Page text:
First, the good news: Heroin use in general in the United States is down, according to the latest annual National Survey on Drug Use and Health (NSDUH). In 2015, the Substance Abuse and Mental Health Services Administration estimated 8.5 percent of young adults (ages 18-25) misused prescription opioids; that dropped to just over 7 percent in 2017.
Now the bad: The rate of overall substance use in young adults is higher, including higher rates of methamphetamine use and marijuana use. Plus, pregnant women are increasingly using cocaine, opioids and marijuana, with 7 percent using pot daily, according to the report which helps government officials, medical professionals, researchers and caregivers understand the extent of substance use and mental illness among different age groups and gauge need for treatment services.
Addiction expert Sally Satel told USA Today that she wasn’t too surprised by these findings, given the publicity surrounding deaths from heroin laced with fentanyl. In fact, she expected a move away from the drug – similar to what happened decades ago with crack cocaine. “I was waiting for this,” said Satel. “This is how it works. People still want to alter their mental state. So they look for what’s cheap and what’s available and the reputation of the drug.”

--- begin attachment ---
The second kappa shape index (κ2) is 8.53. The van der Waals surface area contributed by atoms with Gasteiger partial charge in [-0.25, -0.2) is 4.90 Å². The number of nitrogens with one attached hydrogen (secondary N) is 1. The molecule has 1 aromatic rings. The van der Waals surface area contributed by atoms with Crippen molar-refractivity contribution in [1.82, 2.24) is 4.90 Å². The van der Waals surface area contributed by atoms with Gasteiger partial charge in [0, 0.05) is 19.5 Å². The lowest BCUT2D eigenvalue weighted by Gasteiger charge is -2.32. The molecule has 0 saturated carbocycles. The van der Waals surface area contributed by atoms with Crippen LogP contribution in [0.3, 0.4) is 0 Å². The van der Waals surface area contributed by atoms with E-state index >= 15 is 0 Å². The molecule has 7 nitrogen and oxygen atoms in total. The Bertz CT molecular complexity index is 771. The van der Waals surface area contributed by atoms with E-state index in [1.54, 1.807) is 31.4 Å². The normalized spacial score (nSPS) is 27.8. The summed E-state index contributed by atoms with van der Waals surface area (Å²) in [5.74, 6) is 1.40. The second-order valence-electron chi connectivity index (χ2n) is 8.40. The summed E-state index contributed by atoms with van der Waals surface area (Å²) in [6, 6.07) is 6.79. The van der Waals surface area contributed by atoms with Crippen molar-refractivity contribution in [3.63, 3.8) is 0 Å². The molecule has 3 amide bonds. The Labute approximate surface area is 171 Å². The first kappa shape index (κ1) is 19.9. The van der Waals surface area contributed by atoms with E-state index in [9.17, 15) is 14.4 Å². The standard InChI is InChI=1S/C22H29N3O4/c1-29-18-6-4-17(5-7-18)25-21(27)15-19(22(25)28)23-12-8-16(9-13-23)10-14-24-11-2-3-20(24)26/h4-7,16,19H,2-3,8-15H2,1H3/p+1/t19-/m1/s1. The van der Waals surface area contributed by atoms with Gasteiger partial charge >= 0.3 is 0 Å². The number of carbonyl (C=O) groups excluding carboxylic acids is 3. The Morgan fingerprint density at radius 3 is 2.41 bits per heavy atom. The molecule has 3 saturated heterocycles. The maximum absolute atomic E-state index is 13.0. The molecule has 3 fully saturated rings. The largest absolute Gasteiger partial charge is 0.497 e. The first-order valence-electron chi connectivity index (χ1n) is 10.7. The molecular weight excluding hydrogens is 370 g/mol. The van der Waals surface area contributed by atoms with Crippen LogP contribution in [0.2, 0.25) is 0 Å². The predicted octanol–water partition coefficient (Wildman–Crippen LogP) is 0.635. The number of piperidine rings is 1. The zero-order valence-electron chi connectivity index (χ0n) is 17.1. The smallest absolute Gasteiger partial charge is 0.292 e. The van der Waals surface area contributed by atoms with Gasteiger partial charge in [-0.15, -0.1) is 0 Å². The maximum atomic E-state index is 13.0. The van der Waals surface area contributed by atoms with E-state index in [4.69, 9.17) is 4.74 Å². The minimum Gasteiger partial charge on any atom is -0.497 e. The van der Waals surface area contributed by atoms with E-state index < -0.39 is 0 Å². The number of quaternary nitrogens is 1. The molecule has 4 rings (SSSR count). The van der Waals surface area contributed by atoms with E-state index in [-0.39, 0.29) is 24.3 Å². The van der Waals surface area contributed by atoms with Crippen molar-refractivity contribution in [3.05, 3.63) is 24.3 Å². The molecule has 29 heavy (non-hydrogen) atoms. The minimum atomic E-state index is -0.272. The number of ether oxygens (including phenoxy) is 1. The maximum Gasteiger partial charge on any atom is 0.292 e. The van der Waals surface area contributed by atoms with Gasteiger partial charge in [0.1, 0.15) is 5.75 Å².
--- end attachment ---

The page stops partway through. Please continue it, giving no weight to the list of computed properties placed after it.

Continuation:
What’s more, addiction experts interviewed in the article talked about how meth is often a “magnetic” for people suffering from addiction. This is because it’s cheaper, more readily available and more potent than in years past.
More About Methemphetamine
According to the National Institute on Drug Abuse, methamphetamine (“meth” for short) is a very addictive stimulant drug and chronic use can experience a range of side effects, including:
- Mood disturbances
- Violent behavior
- “Meth mouth” – broken teeth and dry mouth
- Psychotic symptoms
- Memory loss
- Weight loss
Treating Meth Addiction in Boulder, CO
People who are addicting to meth gradually prioritize the drug over everything else in their life – and will continue use despite any legal consequences caused by meth. If you or a loved one is struggling with meth addiction, NorthStar Transitions can help. To learn more about our methamphetamine drug rehabilitation, call today: 303-974-7953.